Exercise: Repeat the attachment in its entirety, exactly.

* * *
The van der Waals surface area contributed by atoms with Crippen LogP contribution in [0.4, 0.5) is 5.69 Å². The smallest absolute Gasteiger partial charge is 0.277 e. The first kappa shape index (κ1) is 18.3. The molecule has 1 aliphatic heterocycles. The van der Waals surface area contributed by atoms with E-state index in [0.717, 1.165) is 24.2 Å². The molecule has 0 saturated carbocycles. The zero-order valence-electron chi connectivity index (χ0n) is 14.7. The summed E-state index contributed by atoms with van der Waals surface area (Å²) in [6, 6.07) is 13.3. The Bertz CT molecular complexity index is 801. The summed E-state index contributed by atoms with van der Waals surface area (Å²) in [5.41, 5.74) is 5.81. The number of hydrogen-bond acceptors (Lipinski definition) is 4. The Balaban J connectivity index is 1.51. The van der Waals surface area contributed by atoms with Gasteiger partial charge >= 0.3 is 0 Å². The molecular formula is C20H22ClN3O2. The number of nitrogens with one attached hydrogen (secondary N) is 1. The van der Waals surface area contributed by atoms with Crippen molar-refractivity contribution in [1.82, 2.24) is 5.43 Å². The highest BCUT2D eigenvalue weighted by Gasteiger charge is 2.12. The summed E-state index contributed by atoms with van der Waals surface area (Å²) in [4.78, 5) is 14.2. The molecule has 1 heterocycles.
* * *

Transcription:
The van der Waals surface area contributed by atoms with Crippen LogP contribution in [0.4, 0.5) is 5.69 Å². The smallest absolute Gasteiger partial charge is 0.277 e. The first kappa shape index (κ1) is 18.3. The molecule has 1 aliphatic heterocycles. The van der Waals surface area contributed by atoms with E-state index in [0.717, 1.165) is 24.2 Å². The molecule has 0 saturated carbocycles. The zero-order valence-electron chi connectivity index (χ0n) is 14.7. The summed E-state index contributed by atoms with van der Waals surface area (Å²) in [6, 6.07) is 13.3. The Bertz CT molecular complexity index is 801. The summed E-state index contributed by atoms with van der Waals surface area (Å²) in [5.41, 5.74) is 5.81. The number of hydrogen-bond acceptors (Lipinski definition) is 4. The Balaban J connectivity index is 1.51. The van der Waals surface area contributed by atoms with Gasteiger partial charge >= 0.3 is 0 Å². The molecular formula is C20H22ClN3O2. The number of nitrogens with one attached hydrogen (secondary N) is 1. The van der Waals surface area contributed by atoms with Crippen molar-refractivity contribution in [1.82, 2.24) is 5.43 Å². The highest BCUT2D eigenvalue weighted by Gasteiger charge is 2.12. The summed E-state index contributed by atoms with van der Waals surface area (Å²) in [4.78, 5) is 14.2. The molecule has 1 heterocycles.